Maryland Traditions Folklife Demonstrators Connect Us
Maryland Traditions Folklife Area & Stage
Presented in collaborations with Maryland Traditions, the traditional arts program of the Maryland State Arts Council
Within its most basic of definitions, Folklife is the sharing of living traditions, and is commonly associated with practices such as dance, song, and art. But when you consider traditions that have sustained and evolved within generations and communities as our state has grown, you begin to recognize that Folklife itself is what binds us all. Given our geography, many of Maryland’s traditions are born from the waters that flow throughout our landscape. Communities have been built around crabbing, boat building, and ports of call. It’s also these waters that connect us, in a broader way, to each other. From mountain lakes to the Chesapeake Bay, and down to the Ocean, hon, it’s the shared experience of where we come from and where we’re going that define us.
This year’s Maryland Traditions Folklife Demonstrations will include:
Beach to Bay Heritage Area (Berlin, Maryland)
Historical & Nature Preservation
The Beach to Bay Heritage Area is committed to promoting, preserving and protecting the cultural heritage, historical linkages and natural assets of Maryland’s Lower Eastern Shore by telling the story of “our ways” whether it be art ways, bikeways, byways, flyways, folkways, food ways, or waterways.
Alla and Milana Borovskaia (Olney, Maryland)
Russian Wool Felting
Alla and Milana, an interdisciplinary visual artist duo based in Maryland, are celebrated for their beautiful large-scale wall sculptural compositions created using thousands of ultrathin shapeless strands of natural wool fibers, freestanding sculptures, and mixed media works that incorporate natural flowers and plants.
Dr. Joan M.E. Gaither (Severn, Maryland)
From emancipation in Maryland, to life as a young woman in the 1960s, to Black watermen of the Chesapeake—the story quilts of Dr. Joan Gaither tell powerful biographical stories of her life, the lives of those around her, and the lives of those who came before her.
Trisha Gupta (Burtonsville, Maryland)
Rajasthani Woodblock Design and Fabric Printing
Trisha Gupta is a contemporary artist, community activist, and educator. Her work is heavily influenced by her Indian-American heritage and explores themes of social inequality, colonialism, mental health, and immigration. Committed to preserving traditional folk art and fine Indian printmaking, she specializes in using natural pigments derived from traditional Indian plant sources to create colors that are used in her prints, paints, and dyes.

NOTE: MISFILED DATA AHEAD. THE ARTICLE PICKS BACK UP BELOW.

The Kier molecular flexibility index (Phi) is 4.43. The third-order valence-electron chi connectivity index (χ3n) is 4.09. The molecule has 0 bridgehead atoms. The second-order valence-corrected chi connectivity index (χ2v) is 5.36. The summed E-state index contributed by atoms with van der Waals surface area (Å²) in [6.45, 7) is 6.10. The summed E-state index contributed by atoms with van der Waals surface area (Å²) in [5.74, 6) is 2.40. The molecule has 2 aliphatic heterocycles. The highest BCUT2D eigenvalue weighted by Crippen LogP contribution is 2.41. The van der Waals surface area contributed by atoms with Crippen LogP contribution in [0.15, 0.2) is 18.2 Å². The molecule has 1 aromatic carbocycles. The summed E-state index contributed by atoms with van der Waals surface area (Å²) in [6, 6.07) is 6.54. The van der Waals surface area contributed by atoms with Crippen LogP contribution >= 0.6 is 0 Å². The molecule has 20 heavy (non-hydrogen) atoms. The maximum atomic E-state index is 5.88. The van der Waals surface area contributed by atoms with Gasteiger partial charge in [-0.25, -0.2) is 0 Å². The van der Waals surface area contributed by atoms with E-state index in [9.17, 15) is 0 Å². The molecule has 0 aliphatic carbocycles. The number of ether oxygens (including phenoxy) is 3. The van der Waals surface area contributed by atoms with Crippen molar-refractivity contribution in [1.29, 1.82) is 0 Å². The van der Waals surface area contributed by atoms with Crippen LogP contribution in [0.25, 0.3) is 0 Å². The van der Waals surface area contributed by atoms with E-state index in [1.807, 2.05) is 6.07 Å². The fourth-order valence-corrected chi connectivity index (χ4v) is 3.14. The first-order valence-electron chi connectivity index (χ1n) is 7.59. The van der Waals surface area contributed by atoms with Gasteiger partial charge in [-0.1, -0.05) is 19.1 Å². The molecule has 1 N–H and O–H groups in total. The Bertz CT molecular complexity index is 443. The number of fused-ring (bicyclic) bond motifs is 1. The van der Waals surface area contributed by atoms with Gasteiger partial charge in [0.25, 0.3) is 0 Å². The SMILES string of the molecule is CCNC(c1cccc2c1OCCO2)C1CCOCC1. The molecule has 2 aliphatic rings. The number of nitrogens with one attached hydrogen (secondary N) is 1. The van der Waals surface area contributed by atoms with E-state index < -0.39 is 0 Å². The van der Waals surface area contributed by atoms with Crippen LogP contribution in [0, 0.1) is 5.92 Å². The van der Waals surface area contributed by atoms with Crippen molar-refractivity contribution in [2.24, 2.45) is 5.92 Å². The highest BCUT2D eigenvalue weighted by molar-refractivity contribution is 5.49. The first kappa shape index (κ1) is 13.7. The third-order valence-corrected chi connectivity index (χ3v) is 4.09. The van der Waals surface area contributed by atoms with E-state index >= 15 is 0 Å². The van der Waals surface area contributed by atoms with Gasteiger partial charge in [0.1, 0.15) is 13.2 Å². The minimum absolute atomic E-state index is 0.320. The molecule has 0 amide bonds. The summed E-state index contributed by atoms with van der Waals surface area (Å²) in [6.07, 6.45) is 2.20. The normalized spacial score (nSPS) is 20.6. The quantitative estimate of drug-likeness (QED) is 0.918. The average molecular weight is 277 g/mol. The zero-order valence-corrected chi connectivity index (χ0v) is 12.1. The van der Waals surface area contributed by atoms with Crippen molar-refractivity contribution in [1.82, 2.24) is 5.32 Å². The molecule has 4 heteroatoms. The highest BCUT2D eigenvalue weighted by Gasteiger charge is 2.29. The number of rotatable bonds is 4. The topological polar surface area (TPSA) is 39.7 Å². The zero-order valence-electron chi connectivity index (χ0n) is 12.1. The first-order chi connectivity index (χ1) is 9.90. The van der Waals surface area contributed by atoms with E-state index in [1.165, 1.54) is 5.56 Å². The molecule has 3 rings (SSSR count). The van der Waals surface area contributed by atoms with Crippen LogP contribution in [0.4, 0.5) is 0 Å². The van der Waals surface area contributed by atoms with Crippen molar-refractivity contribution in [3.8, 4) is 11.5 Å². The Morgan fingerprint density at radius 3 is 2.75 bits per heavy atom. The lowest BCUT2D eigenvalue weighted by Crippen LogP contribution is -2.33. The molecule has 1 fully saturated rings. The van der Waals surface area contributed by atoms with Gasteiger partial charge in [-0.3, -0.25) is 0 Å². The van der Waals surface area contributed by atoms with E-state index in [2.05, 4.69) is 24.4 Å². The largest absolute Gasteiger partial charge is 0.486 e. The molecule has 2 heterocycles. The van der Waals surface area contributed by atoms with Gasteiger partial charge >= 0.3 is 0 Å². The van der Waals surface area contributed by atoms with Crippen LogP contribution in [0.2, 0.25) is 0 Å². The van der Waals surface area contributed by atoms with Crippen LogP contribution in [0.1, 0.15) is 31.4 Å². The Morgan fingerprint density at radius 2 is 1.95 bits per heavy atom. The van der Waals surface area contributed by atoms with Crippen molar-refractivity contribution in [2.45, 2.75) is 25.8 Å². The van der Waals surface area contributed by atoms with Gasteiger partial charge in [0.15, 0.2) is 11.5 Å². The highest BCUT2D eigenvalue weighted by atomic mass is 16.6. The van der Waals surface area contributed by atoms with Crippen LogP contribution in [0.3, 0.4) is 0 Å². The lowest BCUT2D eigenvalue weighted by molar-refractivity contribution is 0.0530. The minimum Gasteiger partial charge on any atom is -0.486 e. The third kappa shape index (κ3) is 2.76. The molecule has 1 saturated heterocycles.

Maryland Traditions Archives (Baltimore, Maryland)
Culture and Heritage Preservation
Housed at the University of Maryland, Baltimore County since 2014, the Maryland Traditions Archives (MTA) contain institutional records from the Maryland Folklife Program (1976-2000) and Maryland Traditions (2000-present), folklorist papers, and materials documenting and/or donated by practitioners of living cultural traditions.
Pocomoke Indian Nation (Eastern Shore)
Flint Knapping (Shaping)
Composed of descendants of one of the Indigenous populations of the Delmarva Peninsula, the Pocomoke Indian Nation is a large, widespread group that exercised significant influence in the region as they lived along the Annemessex, Manoakin, and Pocomoke rivers and bays, and Chincoteague Bay. Today, the Pocomoke pass on the heritage and lifeways of Delmarva’s Indigenous peoples offering oral presentations and demonstrations on Indigenous skills, arts, and customs, including flint knapping (shaping) and artifact displays.
Pocomoke River Canoe Co. (Snow Hill, Maryland)
For over 40 years they have helped visitors experience the beauty of the Pocomoke River and historic Snow Hill, MD with guided tours and canoe and kayak rentals.
Skipjack Heritage Museum (Chance, Maryland)
Formed in 2007 as a non-profit organization with a goal of preserving the maritime History and the cultural heritage of America’s oldest working sailing vessel, the Skipjack. The heritage includes the people who built, owned, captained or worked on those majestic vessels and all the other work boats built and used by the watermen.